Are today’s best known MOOCs , those provided by Coursera, Udacity and edX, really just a 21st century textbook, as some argue? Lisa Lane in her Online Teaching blog claims that most “use a pedagogy that is similar to an early 20th century correspondence course – read, test, repeat.” Because the mainstream media focus on Coursera, Udacity and edX, the early MOOCs pioneered by George Siemens, Stephen Downes anesd others are often ignored. These early MOOCs, beginning in 2008 and often known as cMOOCs or Connectivist MOOCs, are quite different from the widely publicized current MOOC offerings (sometimes known as xMOOCs) of Coursera, Udacity and edX.
- Aggregation. The whole point of a connectivist MOOC is to provide a starting point for a massive amount of content to be produced in different places online, which is later aggregated as a newsletter or a web page accessible to participants on a regular basis. This is in contrast to traditional courses, where the content is prepared ahead of time.
- The second principle is remixing, that is, associating materials created within the course with each other and with materials elsewhere.
- Re-purposing of aggregated and remixed materials to suit the goals of each participant.
- Feeding forward, sharing of re-purposed ideas and content with other participants and the rest of the world.”
While today’s popular xMOOCs certainly provide opportunities for people worldwide to study everything from Intermediate Organic Chemistry to Aboriginal Worldviews (see Coursera course listings), do these well-known MOOCs really represent a revolution in education, as often proclaimed? If we want our college graduates to have well-developed critical thinking skills and to be problem solvers, are xMOOCs the answer? Or should we be focusing more on the project based, discovery learning characteristic of constructivist, connectivist pedagogy, whether by old-fashioned face-to-face classrooms or online courses?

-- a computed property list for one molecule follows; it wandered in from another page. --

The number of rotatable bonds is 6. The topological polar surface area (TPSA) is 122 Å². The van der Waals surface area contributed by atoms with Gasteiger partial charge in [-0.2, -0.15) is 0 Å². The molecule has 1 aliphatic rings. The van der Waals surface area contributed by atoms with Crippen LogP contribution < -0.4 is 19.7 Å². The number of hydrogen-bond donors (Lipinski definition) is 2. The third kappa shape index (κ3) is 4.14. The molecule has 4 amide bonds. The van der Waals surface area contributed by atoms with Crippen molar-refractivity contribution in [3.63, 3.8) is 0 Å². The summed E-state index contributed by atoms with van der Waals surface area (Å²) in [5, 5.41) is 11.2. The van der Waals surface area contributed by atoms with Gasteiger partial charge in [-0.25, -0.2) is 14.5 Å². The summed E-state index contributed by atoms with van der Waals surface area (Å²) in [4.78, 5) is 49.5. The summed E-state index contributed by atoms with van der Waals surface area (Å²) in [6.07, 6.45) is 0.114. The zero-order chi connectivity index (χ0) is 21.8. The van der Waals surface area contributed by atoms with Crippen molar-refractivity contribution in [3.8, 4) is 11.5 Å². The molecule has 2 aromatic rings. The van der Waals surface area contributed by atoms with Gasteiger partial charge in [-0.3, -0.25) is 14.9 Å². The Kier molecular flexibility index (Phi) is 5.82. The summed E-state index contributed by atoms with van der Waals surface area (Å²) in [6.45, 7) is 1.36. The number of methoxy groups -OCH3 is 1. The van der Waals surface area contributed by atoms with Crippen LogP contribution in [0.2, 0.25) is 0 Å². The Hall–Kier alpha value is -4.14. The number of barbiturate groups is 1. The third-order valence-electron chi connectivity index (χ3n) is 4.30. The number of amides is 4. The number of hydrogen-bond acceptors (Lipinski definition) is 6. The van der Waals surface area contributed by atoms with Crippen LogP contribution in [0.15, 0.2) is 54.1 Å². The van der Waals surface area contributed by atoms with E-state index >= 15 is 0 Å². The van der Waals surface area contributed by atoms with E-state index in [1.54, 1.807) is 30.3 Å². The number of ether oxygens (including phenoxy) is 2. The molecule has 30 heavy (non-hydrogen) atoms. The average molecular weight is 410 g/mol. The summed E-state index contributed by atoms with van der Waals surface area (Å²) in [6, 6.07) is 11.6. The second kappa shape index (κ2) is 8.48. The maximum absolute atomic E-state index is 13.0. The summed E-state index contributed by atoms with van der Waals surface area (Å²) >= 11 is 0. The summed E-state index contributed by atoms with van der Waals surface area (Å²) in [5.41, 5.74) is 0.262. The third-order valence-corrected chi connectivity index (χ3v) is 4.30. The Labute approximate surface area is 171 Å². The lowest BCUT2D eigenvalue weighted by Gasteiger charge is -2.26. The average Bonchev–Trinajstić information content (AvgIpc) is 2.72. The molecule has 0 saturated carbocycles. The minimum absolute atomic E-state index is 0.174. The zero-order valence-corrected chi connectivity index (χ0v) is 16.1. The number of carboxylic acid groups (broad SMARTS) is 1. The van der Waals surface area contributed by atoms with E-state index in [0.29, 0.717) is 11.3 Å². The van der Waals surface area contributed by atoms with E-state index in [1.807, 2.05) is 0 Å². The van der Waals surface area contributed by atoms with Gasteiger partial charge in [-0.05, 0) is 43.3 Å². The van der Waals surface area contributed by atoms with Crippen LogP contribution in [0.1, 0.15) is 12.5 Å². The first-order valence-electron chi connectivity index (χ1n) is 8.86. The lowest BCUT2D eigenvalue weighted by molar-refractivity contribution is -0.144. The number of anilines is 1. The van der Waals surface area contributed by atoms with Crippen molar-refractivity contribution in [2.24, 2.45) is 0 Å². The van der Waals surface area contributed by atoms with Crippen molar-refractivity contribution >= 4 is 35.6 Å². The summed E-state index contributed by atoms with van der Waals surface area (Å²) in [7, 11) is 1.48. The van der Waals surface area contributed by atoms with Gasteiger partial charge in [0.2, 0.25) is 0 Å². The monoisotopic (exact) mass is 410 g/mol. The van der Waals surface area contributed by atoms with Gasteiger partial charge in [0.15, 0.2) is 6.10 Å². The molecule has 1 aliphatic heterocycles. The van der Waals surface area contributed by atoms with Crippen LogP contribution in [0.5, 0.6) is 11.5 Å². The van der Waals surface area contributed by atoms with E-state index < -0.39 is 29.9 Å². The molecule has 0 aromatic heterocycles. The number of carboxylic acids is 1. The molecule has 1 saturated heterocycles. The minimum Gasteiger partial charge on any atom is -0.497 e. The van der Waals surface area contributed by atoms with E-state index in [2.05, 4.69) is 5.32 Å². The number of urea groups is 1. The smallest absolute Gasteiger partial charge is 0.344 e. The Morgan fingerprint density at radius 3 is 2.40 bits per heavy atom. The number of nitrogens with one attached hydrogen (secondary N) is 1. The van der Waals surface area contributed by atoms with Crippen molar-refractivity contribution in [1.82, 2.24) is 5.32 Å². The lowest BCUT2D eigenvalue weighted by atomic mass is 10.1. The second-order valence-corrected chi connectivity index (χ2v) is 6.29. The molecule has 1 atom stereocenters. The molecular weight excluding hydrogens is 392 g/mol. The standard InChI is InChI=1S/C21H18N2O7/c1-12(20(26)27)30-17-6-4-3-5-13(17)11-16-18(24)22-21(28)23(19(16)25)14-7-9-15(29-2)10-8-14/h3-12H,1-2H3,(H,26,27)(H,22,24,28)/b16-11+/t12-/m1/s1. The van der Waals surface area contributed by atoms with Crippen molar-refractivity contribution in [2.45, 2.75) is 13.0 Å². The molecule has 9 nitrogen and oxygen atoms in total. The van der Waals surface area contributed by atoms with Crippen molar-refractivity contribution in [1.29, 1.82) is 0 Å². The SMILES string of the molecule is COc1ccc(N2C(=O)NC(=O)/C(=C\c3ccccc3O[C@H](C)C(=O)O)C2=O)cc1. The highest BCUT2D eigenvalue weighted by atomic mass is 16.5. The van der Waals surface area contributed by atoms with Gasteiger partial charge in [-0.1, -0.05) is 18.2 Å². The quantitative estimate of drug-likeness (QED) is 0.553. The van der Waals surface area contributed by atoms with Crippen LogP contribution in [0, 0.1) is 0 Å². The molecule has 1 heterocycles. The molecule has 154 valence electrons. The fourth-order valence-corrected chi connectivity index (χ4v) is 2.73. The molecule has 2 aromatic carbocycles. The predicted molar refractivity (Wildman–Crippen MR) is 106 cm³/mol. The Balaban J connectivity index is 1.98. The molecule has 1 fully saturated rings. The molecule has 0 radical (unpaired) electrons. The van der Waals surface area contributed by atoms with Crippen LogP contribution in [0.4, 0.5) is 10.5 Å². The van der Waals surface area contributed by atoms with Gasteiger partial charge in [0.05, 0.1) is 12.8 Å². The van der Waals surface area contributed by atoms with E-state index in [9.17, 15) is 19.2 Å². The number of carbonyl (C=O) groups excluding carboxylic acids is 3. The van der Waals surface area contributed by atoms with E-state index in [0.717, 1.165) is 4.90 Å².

It is interesting to ponder where the “Feminist Dialogues on Technology” MOOC/DOCC (Distributed Online Collaborative Course) fits in this cMOOC vs xMOOC schema. The feminist MOOC/DOCC (see my earlier post) is being developed as a collaborative effort by many professors which will utilize short, thought-provoking video interviews and a variety of assignments or exercises (Boundary Objects that Learn) developed by the organizing collective. Will this course be able to preserve the more constructivist, connectivist approach characteristic of feminist pedagogy and the cMOOCs?
To learn more
- About how connectivist MOOCs work, see About this Course by Downes which spells out how the aggregating, remixing, etc. works. Same info is presented in a creative video “Success in a MOOC” by Dave Cormier.
- MOOCs as Participatory Communities: My Experience with “eLearning and Digital Cultures” in which participant claims that this MOOC “is not designed to impart fixed facts to students; it is designed to be an experience, where students learn about digital culture by discovery and experimentation” (in contrast to typical xMOOCs which “require students to watch a series of recorded lectures and take quizzes or exams that demonstrate their understanding of the material”).
- A Tale of Two MOOCS has a table at end of article comparing the pedagogical methods of a very structured MOOC with a more constructivist one.